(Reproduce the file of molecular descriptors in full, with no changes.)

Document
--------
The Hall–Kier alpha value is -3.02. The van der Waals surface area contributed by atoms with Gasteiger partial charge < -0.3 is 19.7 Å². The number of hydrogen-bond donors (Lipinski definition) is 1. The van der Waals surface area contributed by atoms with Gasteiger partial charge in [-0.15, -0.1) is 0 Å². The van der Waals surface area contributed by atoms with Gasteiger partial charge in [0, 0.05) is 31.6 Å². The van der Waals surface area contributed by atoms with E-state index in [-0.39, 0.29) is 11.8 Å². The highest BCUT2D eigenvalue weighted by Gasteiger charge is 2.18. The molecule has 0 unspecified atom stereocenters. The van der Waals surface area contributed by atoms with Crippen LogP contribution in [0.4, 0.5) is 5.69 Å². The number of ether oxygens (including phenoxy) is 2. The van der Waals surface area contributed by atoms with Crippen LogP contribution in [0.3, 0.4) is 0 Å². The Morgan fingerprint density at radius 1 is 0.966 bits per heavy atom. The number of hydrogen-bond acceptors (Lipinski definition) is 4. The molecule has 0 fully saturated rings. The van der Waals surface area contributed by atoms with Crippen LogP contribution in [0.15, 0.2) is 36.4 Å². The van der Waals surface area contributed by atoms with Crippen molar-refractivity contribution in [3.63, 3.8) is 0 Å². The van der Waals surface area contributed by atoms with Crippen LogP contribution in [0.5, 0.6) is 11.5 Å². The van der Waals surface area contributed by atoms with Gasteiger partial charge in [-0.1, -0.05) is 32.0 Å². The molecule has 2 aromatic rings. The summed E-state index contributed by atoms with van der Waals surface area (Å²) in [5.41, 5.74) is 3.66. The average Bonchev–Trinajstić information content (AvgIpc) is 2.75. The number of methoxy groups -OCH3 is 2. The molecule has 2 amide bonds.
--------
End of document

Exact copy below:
The Hall–Kier alpha value is -3.02. The van der Waals surface area contributed by atoms with Gasteiger partial charge < -0.3 is 19.7 Å². The number of hydrogen-bond donors (Lipinski definition) is 1. The van der Waals surface area contributed by atoms with Gasteiger partial charge in [-0.15, -0.1) is 0 Å². The van der Waals surface area contributed by atoms with Gasteiger partial charge in [0, 0.05) is 31.6 Å². The van der Waals surface area contributed by atoms with E-state index in [-0.39, 0.29) is 11.8 Å². The highest BCUT2D eigenvalue weighted by Gasteiger charge is 2.18. The molecule has 0 unspecified atom stereocenters. The van der Waals surface area contributed by atoms with Crippen LogP contribution in [0.4, 0.5) is 5.69 Å². The number of ether oxygens (including phenoxy) is 2. The van der Waals surface area contributed by atoms with Crippen LogP contribution in [0.3, 0.4) is 0 Å². The Morgan fingerprint density at radius 1 is 0.966 bits per heavy atom. The number of hydrogen-bond acceptors (Lipinski definition) is 4. The molecule has 0 fully saturated rings. The van der Waals surface area contributed by atoms with Crippen LogP contribution in [0.15, 0.2) is 36.4 Å². The van der Waals surface area contributed by atoms with Crippen molar-refractivity contribution in [3.63, 3.8) is 0 Å². The van der Waals surface area contributed by atoms with Crippen LogP contribution in [0.5, 0.6) is 11.5 Å². The van der Waals surface area contributed by atoms with Gasteiger partial charge in [-0.1, -0.05) is 32.0 Å². The molecule has 2 aromatic rings. The summed E-state index contributed by atoms with van der Waals surface area (Å²) in [5.41, 5.74) is 3.66. The average Bonchev–Trinajstić information content (AvgIpc) is 2.75. The number of methoxy groups -OCH3 is 2. The molecule has 2 amide bonds.